During National Volunteer Week, as always, it is important to recognize the many volunteers who give generously and tirelessly to help others and improve our communities.  We celebrate the extraordinary impact that they, collectively, have on our communities.  We should each look to volunteers around us for inspiration and encouragement.  Most importantly, we must each challenge ourselves -- to find new ways to serve others, engage in our communities, and be better citizens.

Regardless of how you feel about President Obama, please read these parts of his recent presidential proclamation to kick off National Volunteer Week 2011 and think about how you can help:

America's story has been marked by the service of volunteers.  Generations of selfless individuals from all walks of life have served each other and our Nation, each person dedicated to making tomorrow better than today.  They exemplify the quintessential American idea that we can change things, make things better, and solve problems when we work together.

Volunteers are the lifeblood of our schools and shelters, hospitals and hotlines, and faith-based and community groups.  From mentoring at-risk youth and caring for older Americans to supporting our veterans and military families and rebuilding after disasters, these everyday heroes make a real and lasting impact on the lives of millions of women and men across the globe.

Last year, nearly 63 million Americans gave of themselves through service.  Their compassion is a testament to the generosity of the American spirit.  In difficult times, Americans are coming together -- tackling our challenges instead of ignoring them -- and renewing the principle that we are our brother's keeper and our sister's keeper.

Today, as many Americans face hardship, we need volunteers more than ever.  Service opportunities tap the energy and ingenuity of our greatest resource -- the American people -- to improve our neighborhoods and our world. . . .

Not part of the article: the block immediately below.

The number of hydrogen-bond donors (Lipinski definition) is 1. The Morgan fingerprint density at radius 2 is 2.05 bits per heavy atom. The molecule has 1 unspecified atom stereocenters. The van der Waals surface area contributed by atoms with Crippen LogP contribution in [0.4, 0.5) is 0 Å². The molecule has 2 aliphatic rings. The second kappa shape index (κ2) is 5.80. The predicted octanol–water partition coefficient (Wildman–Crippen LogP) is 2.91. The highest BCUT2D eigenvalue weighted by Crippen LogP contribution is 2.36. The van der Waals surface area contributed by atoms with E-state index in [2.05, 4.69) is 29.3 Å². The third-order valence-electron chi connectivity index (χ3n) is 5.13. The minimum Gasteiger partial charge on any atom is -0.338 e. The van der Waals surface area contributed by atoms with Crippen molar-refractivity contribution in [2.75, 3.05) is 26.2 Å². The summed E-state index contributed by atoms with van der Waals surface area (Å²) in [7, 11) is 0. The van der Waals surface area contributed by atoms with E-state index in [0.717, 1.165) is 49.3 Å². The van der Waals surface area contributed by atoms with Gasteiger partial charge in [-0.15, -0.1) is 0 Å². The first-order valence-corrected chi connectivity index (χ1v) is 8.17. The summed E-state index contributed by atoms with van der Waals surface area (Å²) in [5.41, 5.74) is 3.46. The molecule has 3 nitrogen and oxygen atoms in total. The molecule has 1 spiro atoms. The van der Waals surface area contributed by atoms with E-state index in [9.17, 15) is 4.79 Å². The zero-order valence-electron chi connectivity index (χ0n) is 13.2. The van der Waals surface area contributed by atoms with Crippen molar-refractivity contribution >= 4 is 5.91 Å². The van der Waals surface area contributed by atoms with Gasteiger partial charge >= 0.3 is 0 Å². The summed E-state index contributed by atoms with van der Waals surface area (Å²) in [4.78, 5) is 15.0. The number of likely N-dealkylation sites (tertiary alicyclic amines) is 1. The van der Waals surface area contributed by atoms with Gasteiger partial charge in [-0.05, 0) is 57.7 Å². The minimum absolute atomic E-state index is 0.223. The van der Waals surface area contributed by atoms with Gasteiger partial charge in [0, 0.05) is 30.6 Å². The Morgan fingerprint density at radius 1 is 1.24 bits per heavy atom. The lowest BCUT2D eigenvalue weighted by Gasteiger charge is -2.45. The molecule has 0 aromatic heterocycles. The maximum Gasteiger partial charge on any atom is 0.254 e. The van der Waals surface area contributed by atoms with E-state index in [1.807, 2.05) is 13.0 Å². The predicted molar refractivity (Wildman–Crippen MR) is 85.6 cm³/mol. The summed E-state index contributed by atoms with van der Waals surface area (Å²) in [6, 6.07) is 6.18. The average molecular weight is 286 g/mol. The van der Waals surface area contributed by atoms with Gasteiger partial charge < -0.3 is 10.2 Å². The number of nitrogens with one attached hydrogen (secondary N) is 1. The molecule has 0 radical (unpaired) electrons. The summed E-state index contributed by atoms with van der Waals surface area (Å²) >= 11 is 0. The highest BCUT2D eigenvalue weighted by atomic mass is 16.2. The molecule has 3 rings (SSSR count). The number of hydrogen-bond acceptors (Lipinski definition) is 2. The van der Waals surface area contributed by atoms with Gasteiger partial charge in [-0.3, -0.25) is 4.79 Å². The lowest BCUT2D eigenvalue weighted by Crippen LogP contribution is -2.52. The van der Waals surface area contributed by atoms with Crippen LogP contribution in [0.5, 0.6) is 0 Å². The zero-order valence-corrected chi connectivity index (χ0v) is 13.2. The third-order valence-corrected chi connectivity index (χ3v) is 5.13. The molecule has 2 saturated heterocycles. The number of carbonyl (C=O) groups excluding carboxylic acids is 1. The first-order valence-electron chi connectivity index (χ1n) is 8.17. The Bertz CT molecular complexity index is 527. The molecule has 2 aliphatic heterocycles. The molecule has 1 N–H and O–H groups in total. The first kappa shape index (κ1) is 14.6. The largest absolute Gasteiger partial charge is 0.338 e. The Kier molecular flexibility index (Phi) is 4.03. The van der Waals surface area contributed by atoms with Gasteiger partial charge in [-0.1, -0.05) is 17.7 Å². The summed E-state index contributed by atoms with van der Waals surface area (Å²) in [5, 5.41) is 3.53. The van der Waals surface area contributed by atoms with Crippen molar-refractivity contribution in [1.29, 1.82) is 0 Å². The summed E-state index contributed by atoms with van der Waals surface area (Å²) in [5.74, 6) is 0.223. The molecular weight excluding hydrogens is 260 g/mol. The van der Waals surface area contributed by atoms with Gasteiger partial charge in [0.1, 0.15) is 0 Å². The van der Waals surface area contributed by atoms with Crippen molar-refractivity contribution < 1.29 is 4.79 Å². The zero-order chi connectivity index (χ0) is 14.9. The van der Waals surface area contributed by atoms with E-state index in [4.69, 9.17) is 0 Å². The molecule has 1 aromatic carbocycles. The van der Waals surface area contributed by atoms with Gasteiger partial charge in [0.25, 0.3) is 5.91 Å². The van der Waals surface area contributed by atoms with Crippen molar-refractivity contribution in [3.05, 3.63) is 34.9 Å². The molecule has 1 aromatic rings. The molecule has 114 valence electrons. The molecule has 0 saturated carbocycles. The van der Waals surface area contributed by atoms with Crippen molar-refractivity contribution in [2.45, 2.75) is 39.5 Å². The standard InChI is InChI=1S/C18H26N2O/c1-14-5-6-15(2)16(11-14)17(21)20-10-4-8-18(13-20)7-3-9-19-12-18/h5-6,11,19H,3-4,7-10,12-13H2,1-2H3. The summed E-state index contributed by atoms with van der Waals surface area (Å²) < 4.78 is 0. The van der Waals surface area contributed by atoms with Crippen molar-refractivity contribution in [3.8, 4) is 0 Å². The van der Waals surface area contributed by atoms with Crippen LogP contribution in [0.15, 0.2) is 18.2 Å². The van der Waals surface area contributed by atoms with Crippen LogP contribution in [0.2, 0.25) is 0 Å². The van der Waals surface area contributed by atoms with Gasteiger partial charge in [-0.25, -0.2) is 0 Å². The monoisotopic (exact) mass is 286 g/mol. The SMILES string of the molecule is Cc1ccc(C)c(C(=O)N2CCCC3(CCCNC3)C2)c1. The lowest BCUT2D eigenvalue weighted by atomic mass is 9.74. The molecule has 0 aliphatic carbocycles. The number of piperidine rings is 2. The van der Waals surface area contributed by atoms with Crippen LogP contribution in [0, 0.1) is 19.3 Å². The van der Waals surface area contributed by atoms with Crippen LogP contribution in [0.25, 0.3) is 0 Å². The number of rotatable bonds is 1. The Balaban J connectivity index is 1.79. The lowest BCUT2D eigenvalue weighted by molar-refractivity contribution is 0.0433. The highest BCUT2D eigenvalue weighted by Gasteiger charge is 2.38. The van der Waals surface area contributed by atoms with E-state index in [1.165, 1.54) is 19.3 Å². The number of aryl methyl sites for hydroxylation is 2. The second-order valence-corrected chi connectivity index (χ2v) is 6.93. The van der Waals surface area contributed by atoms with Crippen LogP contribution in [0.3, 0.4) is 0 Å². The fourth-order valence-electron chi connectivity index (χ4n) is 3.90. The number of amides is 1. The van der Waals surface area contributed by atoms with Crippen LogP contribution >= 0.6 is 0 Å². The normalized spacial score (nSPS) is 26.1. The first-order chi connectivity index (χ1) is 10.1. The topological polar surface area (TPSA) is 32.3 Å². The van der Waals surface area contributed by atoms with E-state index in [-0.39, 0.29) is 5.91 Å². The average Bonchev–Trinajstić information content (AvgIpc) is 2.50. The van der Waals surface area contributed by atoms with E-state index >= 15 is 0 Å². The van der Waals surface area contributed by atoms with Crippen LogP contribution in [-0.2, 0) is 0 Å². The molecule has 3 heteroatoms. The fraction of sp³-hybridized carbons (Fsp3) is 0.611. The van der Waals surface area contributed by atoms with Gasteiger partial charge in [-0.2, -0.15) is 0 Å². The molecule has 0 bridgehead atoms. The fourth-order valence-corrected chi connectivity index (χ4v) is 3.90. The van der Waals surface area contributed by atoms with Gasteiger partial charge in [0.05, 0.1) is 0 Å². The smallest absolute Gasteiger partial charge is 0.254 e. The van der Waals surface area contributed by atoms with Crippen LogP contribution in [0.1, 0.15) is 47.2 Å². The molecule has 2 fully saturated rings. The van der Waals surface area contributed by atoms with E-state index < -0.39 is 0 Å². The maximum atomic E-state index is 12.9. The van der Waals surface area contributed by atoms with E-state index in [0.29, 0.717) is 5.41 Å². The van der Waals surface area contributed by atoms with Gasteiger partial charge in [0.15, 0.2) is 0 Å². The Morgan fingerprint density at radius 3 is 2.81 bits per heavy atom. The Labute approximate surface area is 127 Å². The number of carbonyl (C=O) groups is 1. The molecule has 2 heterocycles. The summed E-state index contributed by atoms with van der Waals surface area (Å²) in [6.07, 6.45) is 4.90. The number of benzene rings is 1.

During National Volunteer Week, we celebrate the profound impact of volunteers and encourage all Americans to discover their own power to make a difference.  Every one of us has a role to play in making our communities and our country stronger.  I encourage all Americans to help us renew progress and prosperity and build a brighter future for our Nation by visiting www.Serve.gov to find a local project.

Angel Lea's Eva Dress.

Monday, April 4, 2011

Since we had so much fun seeing the Gnomeo and Juliet movie and painting gnomes, I decided that Big Sister should have a gnome dress.  How could I resist making her a gnome dress when Michael Miller has the cutest gnome fabric ever, and coordinating dots?


I chose the Angel Lea Designs Eva dress pattern, which is reversible (though the gnomes and pockets are so great that it's hard to imagine having Big Sister wear it dots-side-out).  I love this pattern, and I can imagine making many more of these.  I especially love that the designer gave measurements, so I knew which size to make (why don't more indie designers do this?!).  I would have guessed a 6, but measurements pointed to 5, which fits perfectly.

The Eva Dress is super easy to put together, instructions are clear, and the result is crazy cute.  Just look how fun these pockets are:



I was already in love with elastic thread, and these pockets seal the deal -- elastic thread is the best thing ever (should have put that on my March of the Tools list!).  Big Sister came home from school with her cute pockets stuffed full of treasures.

I will admit to having some trouble with the very last step of the construction.  You turn the dress inside out, sew the hem but leave a 5-inch opening, turn rightside out, and topstitch.  Sounds simple enough, right?  I'm sure it has everything to do with my tired brain sewing way too late at night, but I could not figure out the turning part.  The first time I did it, I turned it inside out (right sides together -- confusing terminology for a reversible dress) correctly, but then I could not figure out how to turn it out so that the wrong sides would be together.  The second time, I could not figure out how to turn inside out correctly.  I came up with a work-around solution, and it turned out fine.  But I'm still stumped by the turning part and the fact that I sewed in the same place both times, yet I could never get it to turn right.  Oh well, it's finished, and it's irresistible.